If that's somehow not enough to convince you that Holmes is worth caring about, let's just add that the bromance scale goes up to eleven in these stories. Holmes's relationship with Dr. John Watson is so emotionally satisfying that Watson's wife Mary eventually just dies so that the two guys can be roomies again. Holmes and Watson restore our faith in (Platonic) love – we hope we're as excited to spend time with our friends fifteen years down the line as Holmes and Watson seem to be during their later adventures. The guys may not be romantic partners in the least, but they are life partners. And we must admit, reading about their adventures leaves us a little choked up.
Basically the introduction to "Sherlockiana," available on your computer. Contains links not only to stories and character information, but also to contextual stuff about Victorian London. Sadly, not all the links remain active.
The Victorian Web
An extremely useful resource on the Victorian era in England and on events in the U.S. during the same period, for those who are looking for more historical background to our favorite detective.
The Strand Magazine
A revival of the old fiction magazine in which Conan Doyle published his Holmes stories.
The Sherlockian Atlas
A (still-in-progress) interactive world map of all of the places mentioned in Holmes's stories.
"The Official Web Site of the Sir Arthur Conan Doyle Literary Estate"
Even though Conan Doyle passed away 79 years ago, his trustees are still out there protecting his good name. This here is his official site, with a specially-prepared biography and some information about some non-Sherlock characters created by Conan Doyle.
"A Baker Street Glossary for Beginning Sherlockians"
This is a useful PDF file introducing the terms common in Holmes-related scholarship, such as "the Baker Street Irregulars" and the "Sherlockian Game." Also contains chronologies of the stories and a quick list of famous Sherlockians.
Pinacotheca Holmesiana: Sidney Paget
An online database of Sidney Paget's original Strand illustrations for Conan Doyle's Holmes stories.
Sherlock Holmes, 2009
This is the new one, you know, with Robert Downey, Jr. and Jude Law, made by the guy who also made Lock, Stock, and Two Smoking Barrels. We are so there!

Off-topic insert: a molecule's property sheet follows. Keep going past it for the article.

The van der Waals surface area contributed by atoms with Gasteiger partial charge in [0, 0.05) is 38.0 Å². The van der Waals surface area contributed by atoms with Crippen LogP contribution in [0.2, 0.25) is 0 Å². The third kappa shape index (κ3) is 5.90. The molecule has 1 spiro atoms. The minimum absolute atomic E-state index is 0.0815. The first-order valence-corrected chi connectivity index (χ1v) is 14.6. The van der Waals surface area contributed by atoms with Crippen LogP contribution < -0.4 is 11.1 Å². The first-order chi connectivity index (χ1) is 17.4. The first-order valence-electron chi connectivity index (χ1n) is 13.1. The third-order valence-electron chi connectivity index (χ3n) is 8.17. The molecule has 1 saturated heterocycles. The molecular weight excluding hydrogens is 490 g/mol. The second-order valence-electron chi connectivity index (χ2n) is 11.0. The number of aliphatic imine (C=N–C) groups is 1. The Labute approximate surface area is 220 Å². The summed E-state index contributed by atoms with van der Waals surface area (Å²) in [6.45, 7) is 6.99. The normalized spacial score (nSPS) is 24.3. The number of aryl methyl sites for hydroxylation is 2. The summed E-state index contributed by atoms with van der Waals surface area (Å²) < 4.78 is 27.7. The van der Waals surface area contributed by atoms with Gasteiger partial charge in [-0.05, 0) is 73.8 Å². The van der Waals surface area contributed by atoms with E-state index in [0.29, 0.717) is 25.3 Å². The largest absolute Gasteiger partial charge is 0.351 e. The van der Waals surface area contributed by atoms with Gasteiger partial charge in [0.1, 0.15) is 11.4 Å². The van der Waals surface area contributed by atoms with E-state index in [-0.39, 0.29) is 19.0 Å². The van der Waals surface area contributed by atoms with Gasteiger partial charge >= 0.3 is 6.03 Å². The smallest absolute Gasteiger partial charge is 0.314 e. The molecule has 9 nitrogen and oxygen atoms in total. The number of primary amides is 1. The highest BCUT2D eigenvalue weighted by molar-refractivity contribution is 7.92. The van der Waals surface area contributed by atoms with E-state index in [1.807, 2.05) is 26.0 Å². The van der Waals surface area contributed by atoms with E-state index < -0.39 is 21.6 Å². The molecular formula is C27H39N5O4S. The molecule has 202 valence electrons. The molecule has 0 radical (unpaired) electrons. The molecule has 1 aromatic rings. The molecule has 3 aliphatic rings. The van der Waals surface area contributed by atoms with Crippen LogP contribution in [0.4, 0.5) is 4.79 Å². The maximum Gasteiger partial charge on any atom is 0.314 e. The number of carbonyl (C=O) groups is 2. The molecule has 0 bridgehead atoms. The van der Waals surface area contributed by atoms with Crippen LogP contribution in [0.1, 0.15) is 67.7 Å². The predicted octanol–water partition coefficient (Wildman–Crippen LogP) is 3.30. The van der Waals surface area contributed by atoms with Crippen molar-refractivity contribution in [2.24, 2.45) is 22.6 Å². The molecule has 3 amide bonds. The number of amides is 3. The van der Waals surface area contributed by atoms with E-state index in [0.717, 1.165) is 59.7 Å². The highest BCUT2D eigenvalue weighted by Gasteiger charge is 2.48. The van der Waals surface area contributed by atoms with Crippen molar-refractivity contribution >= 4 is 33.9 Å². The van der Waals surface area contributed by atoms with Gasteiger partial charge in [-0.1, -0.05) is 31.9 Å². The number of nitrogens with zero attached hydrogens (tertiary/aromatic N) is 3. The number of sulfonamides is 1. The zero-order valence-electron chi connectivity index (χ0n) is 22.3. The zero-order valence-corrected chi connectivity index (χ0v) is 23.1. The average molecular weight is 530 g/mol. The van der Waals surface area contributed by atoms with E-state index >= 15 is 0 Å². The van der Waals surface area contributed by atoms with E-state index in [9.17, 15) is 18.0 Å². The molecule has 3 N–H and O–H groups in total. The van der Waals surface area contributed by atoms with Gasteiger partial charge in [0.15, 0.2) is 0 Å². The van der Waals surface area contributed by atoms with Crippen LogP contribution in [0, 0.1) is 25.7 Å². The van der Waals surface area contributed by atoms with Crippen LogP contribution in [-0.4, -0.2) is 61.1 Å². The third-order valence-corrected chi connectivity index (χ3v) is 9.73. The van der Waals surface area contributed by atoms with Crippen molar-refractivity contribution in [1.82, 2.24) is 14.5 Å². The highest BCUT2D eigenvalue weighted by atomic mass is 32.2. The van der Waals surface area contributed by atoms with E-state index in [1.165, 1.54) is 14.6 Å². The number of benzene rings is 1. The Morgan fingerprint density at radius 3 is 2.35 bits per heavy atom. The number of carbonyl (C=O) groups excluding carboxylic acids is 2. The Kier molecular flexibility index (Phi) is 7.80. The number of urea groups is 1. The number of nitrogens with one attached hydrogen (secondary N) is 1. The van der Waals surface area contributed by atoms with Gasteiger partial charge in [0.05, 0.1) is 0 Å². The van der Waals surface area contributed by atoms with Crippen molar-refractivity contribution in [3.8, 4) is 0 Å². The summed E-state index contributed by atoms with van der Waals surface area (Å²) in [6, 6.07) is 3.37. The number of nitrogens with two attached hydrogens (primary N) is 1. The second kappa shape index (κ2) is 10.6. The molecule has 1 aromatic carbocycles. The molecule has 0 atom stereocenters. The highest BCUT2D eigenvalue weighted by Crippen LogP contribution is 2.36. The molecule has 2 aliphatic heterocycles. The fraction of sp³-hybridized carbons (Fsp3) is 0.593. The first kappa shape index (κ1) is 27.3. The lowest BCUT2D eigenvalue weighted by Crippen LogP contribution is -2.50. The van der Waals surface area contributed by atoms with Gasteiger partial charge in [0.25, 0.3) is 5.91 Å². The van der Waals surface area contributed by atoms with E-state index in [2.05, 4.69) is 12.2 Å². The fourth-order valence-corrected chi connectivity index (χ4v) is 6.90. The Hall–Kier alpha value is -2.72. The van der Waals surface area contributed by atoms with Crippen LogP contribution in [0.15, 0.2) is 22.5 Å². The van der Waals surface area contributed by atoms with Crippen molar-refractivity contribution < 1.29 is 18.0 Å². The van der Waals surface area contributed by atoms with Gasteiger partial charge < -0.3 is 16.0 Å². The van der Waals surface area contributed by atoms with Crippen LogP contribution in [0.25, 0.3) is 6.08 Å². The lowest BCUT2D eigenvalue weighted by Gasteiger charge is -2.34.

The Adventures of Sherlock Holmes, 1984
This British miniseries was aired on American television in the '80s, and was later followed by The Return of Sherlock Holmes and The Casebook of Sherlock Holmes. Lead actor Jeremy Brett has played Holmes more than any other single actor, and has totally influenced how some of us here at Shmoop think of Holmes (i.e., as neurotic and fidgety).
Dressed to Kill, 1946
This is only one of many, many Holmes movies made by Basil Rathbone (as Holmes) and Nigel Bruce (as Watson); other titles include Terror by Night, Pursuit to Algiers, The House of Fear, and The Scarlet Claw. As you can probably tell from the titles, these aren't as faithful to the stories as, say, the Jeremy Brett versions are, but the look of Basil Rathbone is a total continuation of the Sidney Paget tradition.
The Sherlock Holmes Collection
Original collection of Holmes manuscripts, at the University of Minnesota.
Sherlock Holmes 2009 Trailer
Check out the official trailer for the upcoming movie, to be released on Christmas Day 2009.
The Voice of Terror, 1942
An example of Basil Rathbone's portrayal of Sherlock Holmes, who is, because of his setting, a bit different from Conan Doyle's. This film is set in contemporary times and deals with World War II and the fight against the Nazis.
The Real, Live Sir Arthur Conan Doyle
An interview with the author, in which Conan Doyle explains what he hates about early detective novels and how Sherlock Holmes fixed all that. Really, really (really) cool.
William Gillette as Sherlock Holmes
This is the only surviving audio of famous turn-of-the-twentieth-century actor William Gillette, who played Holmes on the stage and screen for over 35 years.
Jeremy Brett in the Stage Play The Secret of Sherlock Holmes
We don't know if we buy this secret, but – listen to find out what it is.
The Adventures of Sherlock Holmes
Check out the Project Gutenberg audiobook version of The Adventures of Sherlock Holmes. Then put your own accents in, for fun!
Sir Arthur Conan Doyle: The Author
Even his best friends couldn't deny that his mustache makes him look like a walrus.
Sherlock, In Seeds (Seriously)
Yes, this is a framed image of Sherlock Holmes, depicted with seeds. What more can you say?
Floor Plan of 221B Baker Street
Beautifully drawn 1950s print that appeared in The Strand.